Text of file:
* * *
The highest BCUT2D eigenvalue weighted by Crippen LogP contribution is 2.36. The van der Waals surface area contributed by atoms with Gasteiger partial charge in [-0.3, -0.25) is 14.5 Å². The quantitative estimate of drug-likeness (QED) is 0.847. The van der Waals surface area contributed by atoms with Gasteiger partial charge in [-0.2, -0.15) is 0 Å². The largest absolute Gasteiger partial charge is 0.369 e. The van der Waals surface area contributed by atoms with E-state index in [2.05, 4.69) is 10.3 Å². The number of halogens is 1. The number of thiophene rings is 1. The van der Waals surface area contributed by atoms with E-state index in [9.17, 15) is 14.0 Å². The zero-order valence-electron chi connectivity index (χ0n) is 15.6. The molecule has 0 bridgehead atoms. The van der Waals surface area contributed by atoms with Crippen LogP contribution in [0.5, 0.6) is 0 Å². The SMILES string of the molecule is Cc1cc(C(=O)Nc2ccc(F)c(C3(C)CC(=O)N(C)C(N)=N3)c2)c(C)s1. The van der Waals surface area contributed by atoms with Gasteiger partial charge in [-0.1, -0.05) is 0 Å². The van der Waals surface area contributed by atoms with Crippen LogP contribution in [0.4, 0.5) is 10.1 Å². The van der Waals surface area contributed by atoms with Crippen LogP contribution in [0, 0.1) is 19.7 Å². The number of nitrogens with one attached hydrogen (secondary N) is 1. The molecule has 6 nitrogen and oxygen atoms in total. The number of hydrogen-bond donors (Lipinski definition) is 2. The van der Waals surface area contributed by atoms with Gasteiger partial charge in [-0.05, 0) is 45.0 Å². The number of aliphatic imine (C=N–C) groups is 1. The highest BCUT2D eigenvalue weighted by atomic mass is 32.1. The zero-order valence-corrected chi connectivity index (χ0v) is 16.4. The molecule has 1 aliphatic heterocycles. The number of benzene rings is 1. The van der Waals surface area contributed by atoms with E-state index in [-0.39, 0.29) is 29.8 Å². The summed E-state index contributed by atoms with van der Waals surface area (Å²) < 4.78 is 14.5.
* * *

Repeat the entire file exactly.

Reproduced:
The highest BCUT2D eigenvalue weighted by Crippen LogP contribution is 2.36. The van der Waals surface area contributed by atoms with Gasteiger partial charge in [-0.3, -0.25) is 14.5 Å². The quantitative estimate of drug-likeness (QED) is 0.847. The van der Waals surface area contributed by atoms with Gasteiger partial charge in [-0.2, -0.15) is 0 Å². The largest absolute Gasteiger partial charge is 0.369 e. The van der Waals surface area contributed by atoms with E-state index in [2.05, 4.69) is 10.3 Å². The number of halogens is 1. The number of thiophene rings is 1. The van der Waals surface area contributed by atoms with E-state index in [9.17, 15) is 14.0 Å². The zero-order valence-electron chi connectivity index (χ0n) is 15.6. The molecule has 0 bridgehead atoms. The van der Waals surface area contributed by atoms with Crippen LogP contribution in [0.5, 0.6) is 0 Å². The SMILES string of the molecule is Cc1cc(C(=O)Nc2ccc(F)c(C3(C)CC(=O)N(C)C(N)=N3)c2)c(C)s1. The van der Waals surface area contributed by atoms with Gasteiger partial charge in [-0.1, -0.05) is 0 Å². The van der Waals surface area contributed by atoms with Crippen LogP contribution in [0.4, 0.5) is 10.1 Å². The van der Waals surface area contributed by atoms with Crippen LogP contribution in [0, 0.1) is 19.7 Å². The number of nitrogens with one attached hydrogen (secondary N) is 1. The molecule has 6 nitrogen and oxygen atoms in total. The number of hydrogen-bond donors (Lipinski definition) is 2. The van der Waals surface area contributed by atoms with Gasteiger partial charge in [-0.05, 0) is 45.0 Å². The number of aliphatic imine (C=N–C) groups is 1. The highest BCUT2D eigenvalue weighted by atomic mass is 32.1. The zero-order valence-corrected chi connectivity index (χ0v) is 16.4. The molecule has 1 aliphatic heterocycles. The number of benzene rings is 1. The van der Waals surface area contributed by atoms with E-state index in [-0.39, 0.29) is 29.8 Å². The summed E-state index contributed by atoms with van der Waals surface area (Å²) < 4.78 is 14.5.